David Cerdan

Okay.

Laurent Carozzi

Does that answer your question?

David Cerdan

Yes. Yes, perfect. Thank you.

Operator

[Operator Instructions] We have a new question from Fiona Orford-Williams from Edison Group. Please go ahead.

Fiona Orford-Williams

Hello sorry, can I just come back? You’ve been talking about the strong demand in North America in Connected Home. But so I haven’t had a chance to go through the fine-toothed comb of the statement yet. But the indications are more difficult trading in Europe, Middle East, Africa and Asia Pacific. And can you just want to run us through the – how you see the prospects in those territories in H2?

Richard Moat

Yes. I think that the demand in North America, we think, is going to remain strong. Comcast published their second quarter figures today. And you can see that they had the best ever second quarter in terms of high-speed Internet connections. And obviously, we are their major supplier. And so we anticipate that that kind of trend is going to continue. In the rest of the world, in Latin America, we have seen a big impact in the first half on demand from the fact that the Latin American currencies collapsed, driven by the significant fall in the oil price. And our products are dollar-denominated and so they went up significantly in price. So we have had to enter into negotiations with major customers about discounts and payment terms, kind of same thing we realized with our suppliers. And so therefore, demand was somewhat subdued. However, in the second half, we are starting to see it recover. But I wouldn’t want to claim victory there yet, but we are starting to see recovery. There was obviously a very strong lockdown in Europe compared with North America, which presented truck rolls to install units in people’s houses right across the continent. And that, again, has a dampening effect on demand. And obviously, the same thing is true across Asia and Japan and India. So we hope that as restrictions relax, demand will recover in those other territories. But at the moment, the key engine of growth remains North America. And despite the unfortunate development of the disease in North America, as we’ve seen in recent weeks, demand still remains strong.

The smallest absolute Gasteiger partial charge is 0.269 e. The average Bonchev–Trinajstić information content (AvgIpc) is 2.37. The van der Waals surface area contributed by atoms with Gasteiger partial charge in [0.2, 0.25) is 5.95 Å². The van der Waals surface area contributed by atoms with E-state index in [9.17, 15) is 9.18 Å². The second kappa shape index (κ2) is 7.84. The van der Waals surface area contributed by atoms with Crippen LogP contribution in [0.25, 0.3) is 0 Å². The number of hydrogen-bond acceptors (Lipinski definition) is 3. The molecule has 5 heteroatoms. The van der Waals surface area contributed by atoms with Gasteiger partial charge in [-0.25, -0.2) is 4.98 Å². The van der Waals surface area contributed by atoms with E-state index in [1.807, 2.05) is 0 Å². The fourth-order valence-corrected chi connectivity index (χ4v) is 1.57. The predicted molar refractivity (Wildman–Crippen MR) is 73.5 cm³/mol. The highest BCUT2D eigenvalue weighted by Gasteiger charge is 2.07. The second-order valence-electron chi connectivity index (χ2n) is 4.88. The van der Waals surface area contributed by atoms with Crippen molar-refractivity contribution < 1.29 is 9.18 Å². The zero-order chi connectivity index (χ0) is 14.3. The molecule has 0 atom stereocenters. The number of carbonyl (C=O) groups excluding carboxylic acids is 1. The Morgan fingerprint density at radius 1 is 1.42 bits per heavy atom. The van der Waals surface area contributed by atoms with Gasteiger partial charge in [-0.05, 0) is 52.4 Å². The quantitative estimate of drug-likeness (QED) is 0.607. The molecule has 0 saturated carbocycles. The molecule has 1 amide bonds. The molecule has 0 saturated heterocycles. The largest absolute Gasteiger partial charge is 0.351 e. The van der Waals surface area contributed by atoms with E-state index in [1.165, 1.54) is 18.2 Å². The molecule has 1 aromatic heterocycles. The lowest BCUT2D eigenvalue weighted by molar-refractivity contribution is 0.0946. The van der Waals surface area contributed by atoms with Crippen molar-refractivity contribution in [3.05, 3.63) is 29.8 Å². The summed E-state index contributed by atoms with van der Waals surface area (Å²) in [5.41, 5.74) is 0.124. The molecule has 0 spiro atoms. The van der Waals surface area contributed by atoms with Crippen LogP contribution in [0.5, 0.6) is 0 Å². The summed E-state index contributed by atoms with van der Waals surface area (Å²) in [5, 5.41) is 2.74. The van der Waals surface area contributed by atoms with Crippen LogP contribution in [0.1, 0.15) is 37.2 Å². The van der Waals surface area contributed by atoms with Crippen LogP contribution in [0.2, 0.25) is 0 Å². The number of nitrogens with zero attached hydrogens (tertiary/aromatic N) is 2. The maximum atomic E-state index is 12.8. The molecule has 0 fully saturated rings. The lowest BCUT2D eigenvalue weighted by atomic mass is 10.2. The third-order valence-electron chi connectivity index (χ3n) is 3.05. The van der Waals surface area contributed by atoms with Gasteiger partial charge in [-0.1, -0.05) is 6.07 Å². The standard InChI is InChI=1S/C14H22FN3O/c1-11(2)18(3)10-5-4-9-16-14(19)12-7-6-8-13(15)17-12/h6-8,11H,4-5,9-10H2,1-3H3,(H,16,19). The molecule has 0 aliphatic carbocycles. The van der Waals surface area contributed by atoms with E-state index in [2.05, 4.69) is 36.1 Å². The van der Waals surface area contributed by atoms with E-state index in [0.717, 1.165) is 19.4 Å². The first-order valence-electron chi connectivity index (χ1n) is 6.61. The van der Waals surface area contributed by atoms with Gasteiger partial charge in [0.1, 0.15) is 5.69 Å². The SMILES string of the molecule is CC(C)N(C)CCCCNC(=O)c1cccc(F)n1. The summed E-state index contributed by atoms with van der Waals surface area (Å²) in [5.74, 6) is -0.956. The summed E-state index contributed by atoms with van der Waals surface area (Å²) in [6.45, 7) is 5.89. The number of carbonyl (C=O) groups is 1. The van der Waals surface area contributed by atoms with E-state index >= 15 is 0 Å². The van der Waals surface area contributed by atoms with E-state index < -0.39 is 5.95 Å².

Fiona Orford-Williams

Yes, thank you.

Operator

Thank you. We have no other questions form the viewers.

Richard Moat

Okay. Well, thank you very much, everybody. Thanks for listening. And we look forward to talking to you again on our next quarterly results conference. Thank you very much.

Laurent Carozzi

Thank you.

Operator

Thank you. Ladies and gentlemen, this concludes today’s conference. Thank you all for your participation. You may now disconnect.